Earl and Fairy is a strange being for me, because I really liked it, yet came a bit unstuck during the last four episodes. Oh, it seems fairly linear with the amber, Lydia and Edgar being sent to the fairy realm and the antagonist, Ulysses, making his entrance, but the way it was paced was quite confusing, in my opinion. In fact, this series doesn't really go out with a bang, nor has it ever attempted to.
It trundles along with the same speed as a late Victorian-era automobile, resulting in a safe journey that occasionally has a little surge of power in the engine - its rare good episodes in which Celtic and fairy lore is perfectly explained, and whenever Lydia and Edgar's relationship was actually well-done. For the most part, it was just Edgar being a force of personality, and Lydia biting back but still being soft and mushy on the inside. There were times I thought Lydia would be better off with Cain/Kelpie or Paul, and then I just kept switching until I realised I kind of didn't like either guy and Lydia would really be better off by herself.
I'll also admit that the writing in this show was alright, but whoever decided to make it only 12 episodes long did this series a huge disservice. The anime probably only scratches the surface of a franchise that at current, spans 25 novels, 4 manga volumes, and a Playstation 2 game, and I'm sure there would have been so much more to adapt had the anime staff been given more episodes to work with, which coincidentally, is exactly how I felt after finishing Angel Beats.
I'm quite sure I was giving this series my rapt attention, but I swear nothing ever came of the Scarlet Moon organization, or Paul's reasons for getting close to Lydia, or even more on Lydia's mother and father.
I'd love to know who the Prince is (aside from 'ooh, he's an evil slaver who Edgar is still trying to escape from'), but we're never going to know, it seems. The villainous Ulysses is defeated in episode 12, but like a really bad Hollywood movie you know isn't going to get a sequel (think The Last Airbender by M. Night Shymalan), he utters: 'The prince is coming...' Well, that's jolly good... if there was a sequel, which there isn't. You're going to have to buy the novels and the manga and translate them if you're completely desperate to know what happens next. Have fun mastering a new language! (Or alternatively, you could find a LiveJournal community or some other fansite that hosts the translations, I guess.)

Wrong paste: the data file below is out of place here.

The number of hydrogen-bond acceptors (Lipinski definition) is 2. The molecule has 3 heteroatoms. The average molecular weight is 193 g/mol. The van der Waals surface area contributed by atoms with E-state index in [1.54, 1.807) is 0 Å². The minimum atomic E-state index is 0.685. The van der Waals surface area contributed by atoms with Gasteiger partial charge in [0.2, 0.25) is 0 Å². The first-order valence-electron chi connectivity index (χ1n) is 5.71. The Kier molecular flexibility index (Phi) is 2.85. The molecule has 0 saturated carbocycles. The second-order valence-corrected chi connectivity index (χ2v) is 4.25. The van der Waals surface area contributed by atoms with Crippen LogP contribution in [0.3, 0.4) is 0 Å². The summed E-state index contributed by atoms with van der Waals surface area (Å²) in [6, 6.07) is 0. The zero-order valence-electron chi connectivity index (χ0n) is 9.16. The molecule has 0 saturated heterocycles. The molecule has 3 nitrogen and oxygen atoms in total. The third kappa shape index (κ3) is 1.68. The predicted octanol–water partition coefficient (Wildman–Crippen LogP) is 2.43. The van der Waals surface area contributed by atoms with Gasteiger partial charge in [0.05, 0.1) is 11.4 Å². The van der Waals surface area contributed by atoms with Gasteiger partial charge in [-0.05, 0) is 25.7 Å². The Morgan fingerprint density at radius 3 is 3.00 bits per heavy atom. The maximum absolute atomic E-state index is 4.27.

Now, the animation in this series is pretty serviceable. It's nothing spectacular (the opening animation aside), but it's not out to impress. The palette is very pastelly and the character designs are very nicely done, with very expressive eyes and great attention to costume design. I also love the look of the hair in this series, although I have once wondered if Lydia would be an addition to the cast of Shiki - she certainly has the hair for it.
Also, the music in this series is nothing amazing. For the most part, to my ear it sounded like very generic BGM that would be used to score any kind of series set in the Victorian or Georgian era - harpsichords, slow swells of violins, plinky-plonky piano, and dark cello/double bass for the more sombre moments. The opening, 'Feeling' by Acid Flavour is alright, but nothing spectacular. It's a simple rock song with a nasally rock singer struggling to make his voice be heard over the wails of violin and heavy percussion. The ending song by Hikaru Midorikawa, was just as average and immemorable, in my opinion.
Overall, Earl and Fairy is a very good series for those of us interested in girly romances, the Victorian era, mysterious yet gorgeous men, and Celtic and fairy legends. There are plenty of the fae folk featured in this anime, ranging from cú sithe (hounds from the otherworld), goblins, brownies, seelie and unseelie fae,banshee, selkies, merfolk, pixies, and even kelpies, as mentioned previously.
What starts out very interestingly goes very slowly, then has a brief spurt of speed, then crawls to a near-halt and tries to have a satisfactory ending that would have been remedied with a sequel, but ultimately fails at this.
However, I did love its rare moments of romance, I loved how they explained the mythology for both people who know the folklore and those who don't, and the series' art design was gorgeous. I also commend Lydia for being stubborn and actually having a backbone, which is rare to see in shojo anime. Hoorah!
For all these merits, Earl and Fairy could have been so much better, suffering from a clear case of Angel Beats syndrome. If it had been written better, or had more episodes to expand upon (and I do hear the series keeps getting better and better with each novel that's released), it could have been one of my favourites, but unfortunately I'll have to resign it to a middling position on my list of my favourite shojo. Thus, 5.5/10 is the best score I can give.
Hopefully some other studio will pick up where Artland left off, but since it aired in autumn 2008, my hopes aren't too high.